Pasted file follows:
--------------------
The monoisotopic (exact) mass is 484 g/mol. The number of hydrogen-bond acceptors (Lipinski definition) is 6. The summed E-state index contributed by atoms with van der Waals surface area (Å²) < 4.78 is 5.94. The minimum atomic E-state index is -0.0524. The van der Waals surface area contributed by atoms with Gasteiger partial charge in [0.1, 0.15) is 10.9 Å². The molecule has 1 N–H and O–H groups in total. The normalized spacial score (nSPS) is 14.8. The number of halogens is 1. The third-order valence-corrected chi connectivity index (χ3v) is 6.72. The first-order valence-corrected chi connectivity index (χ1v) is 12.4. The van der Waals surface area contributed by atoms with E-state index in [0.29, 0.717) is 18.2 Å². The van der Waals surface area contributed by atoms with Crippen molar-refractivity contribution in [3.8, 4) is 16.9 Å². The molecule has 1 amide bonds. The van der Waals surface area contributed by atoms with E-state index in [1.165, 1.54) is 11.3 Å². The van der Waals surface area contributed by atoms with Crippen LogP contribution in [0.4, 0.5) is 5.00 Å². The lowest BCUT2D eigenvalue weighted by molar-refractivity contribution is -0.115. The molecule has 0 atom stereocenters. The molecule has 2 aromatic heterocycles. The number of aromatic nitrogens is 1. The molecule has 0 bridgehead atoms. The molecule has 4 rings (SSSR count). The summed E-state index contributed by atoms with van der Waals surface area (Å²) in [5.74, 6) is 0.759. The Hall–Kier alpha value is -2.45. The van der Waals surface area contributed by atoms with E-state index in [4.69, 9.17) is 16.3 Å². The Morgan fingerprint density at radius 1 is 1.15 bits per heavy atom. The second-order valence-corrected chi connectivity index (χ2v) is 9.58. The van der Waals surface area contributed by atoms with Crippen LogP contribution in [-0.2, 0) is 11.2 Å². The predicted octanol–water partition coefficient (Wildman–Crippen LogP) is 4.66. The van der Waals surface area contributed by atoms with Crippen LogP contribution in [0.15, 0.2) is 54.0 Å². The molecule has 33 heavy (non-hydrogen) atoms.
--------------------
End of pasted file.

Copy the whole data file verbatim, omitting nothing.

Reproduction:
The monoisotopic (exact) mass is 484 g/mol. The number of hydrogen-bond acceptors (Lipinski definition) is 6. The summed E-state index contributed by atoms with van der Waals surface area (Å²) < 4.78 is 5.94. The minimum atomic E-state index is -0.0524. The van der Waals surface area contributed by atoms with Gasteiger partial charge in [0.1, 0.15) is 10.9 Å². The molecule has 1 N–H and O–H groups in total. The normalized spacial score (nSPS) is 14.8. The number of halogens is 1. The third-order valence-corrected chi connectivity index (χ3v) is 6.72. The first-order valence-corrected chi connectivity index (χ1v) is 12.4. The van der Waals surface area contributed by atoms with E-state index in [0.29, 0.717) is 18.2 Å². The van der Waals surface area contributed by atoms with Crippen molar-refractivity contribution in [3.8, 4) is 16.9 Å². The molecule has 1 amide bonds. The van der Waals surface area contributed by atoms with E-state index in [1.165, 1.54) is 11.3 Å². The van der Waals surface area contributed by atoms with Crippen LogP contribution in [0.4, 0.5) is 5.00 Å². The lowest BCUT2D eigenvalue weighted by molar-refractivity contribution is -0.115. The molecule has 0 atom stereocenters. The molecule has 2 aromatic heterocycles. The number of aromatic nitrogens is 1. The molecule has 0 bridgehead atoms. The molecule has 4 rings (SSSR count). The summed E-state index contributed by atoms with van der Waals surface area (Å²) in [5.74, 6) is 0.759. The Hall–Kier alpha value is -2.45. The van der Waals surface area contributed by atoms with E-state index in [4.69, 9.17) is 16.3 Å². The Morgan fingerprint density at radius 1 is 1.15 bits per heavy atom. The second-order valence-corrected chi connectivity index (χ2v) is 9.58. The van der Waals surface area contributed by atoms with Crippen LogP contribution in [-0.2, 0) is 11.2 Å². The predicted octanol–water partition coefficient (Wildman–Crippen LogP) is 4.66. The van der Waals surface area contributed by atoms with Crippen LogP contribution in [0.15, 0.2) is 54.0 Å². The molecule has 33 heavy (non-hydrogen) atoms.